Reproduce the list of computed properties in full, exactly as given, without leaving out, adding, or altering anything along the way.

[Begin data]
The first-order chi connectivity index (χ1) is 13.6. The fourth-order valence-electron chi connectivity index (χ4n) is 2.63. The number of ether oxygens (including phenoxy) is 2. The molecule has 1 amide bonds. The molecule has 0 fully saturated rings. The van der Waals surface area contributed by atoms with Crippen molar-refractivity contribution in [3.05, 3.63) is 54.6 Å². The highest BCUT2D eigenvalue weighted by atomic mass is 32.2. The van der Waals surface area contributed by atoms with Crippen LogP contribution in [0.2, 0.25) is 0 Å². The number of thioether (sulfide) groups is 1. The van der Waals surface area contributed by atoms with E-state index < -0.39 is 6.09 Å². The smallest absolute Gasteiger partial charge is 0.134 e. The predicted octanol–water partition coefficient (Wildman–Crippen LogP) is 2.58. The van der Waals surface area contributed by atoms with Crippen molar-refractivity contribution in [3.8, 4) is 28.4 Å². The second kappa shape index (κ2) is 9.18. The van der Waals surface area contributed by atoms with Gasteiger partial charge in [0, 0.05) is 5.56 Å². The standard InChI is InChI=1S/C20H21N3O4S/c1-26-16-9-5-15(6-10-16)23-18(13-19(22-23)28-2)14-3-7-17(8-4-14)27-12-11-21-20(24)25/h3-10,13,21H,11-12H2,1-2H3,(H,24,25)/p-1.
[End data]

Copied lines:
The first-order chi connectivity index (χ1) is 13.6. The fourth-order valence-electron chi connectivity index (χ4n) is 2.63. The number of ether oxygens (including phenoxy) is 2. The molecule has 1 amide bonds. The molecule has 0 fully saturated rings. The van der Waals surface area contributed by atoms with Crippen molar-refractivity contribution in [3.05, 3.63) is 54.6 Å². The highest BCUT2D eigenvalue weighted by atomic mass is 32.2. The van der Waals surface area contributed by atoms with Crippen LogP contribution in [0.2, 0.25) is 0 Å². The number of thioether (sulfide) groups is 1. The van der Waals surface area contributed by atoms with E-state index < -0.39 is 6.09 Å². The smallest absolute Gasteiger partial charge is 0.134 e. The predicted octanol–water partition coefficient (Wildman–Crippen LogP) is 2.58. The van der Waals surface area contributed by atoms with Crippen molar-refractivity contribution in [3.8, 4) is 28.4 Å². The second kappa shape index (κ2) is 9.18. The van der Waals surface area contributed by atoms with Gasteiger partial charge in [0, 0.05) is 5.56 Å². The standard InChI is InChI=1S/C20H21N3O4S/c1-26-16-9-5-15(6-10-16)23-18(13-19(22-23)28-2)14-3-7-17(8-4-14)27-12-11-21-20(24)25/h3-10,13,21H,11-12H2,1-2H3,(H,24,25)/p-1.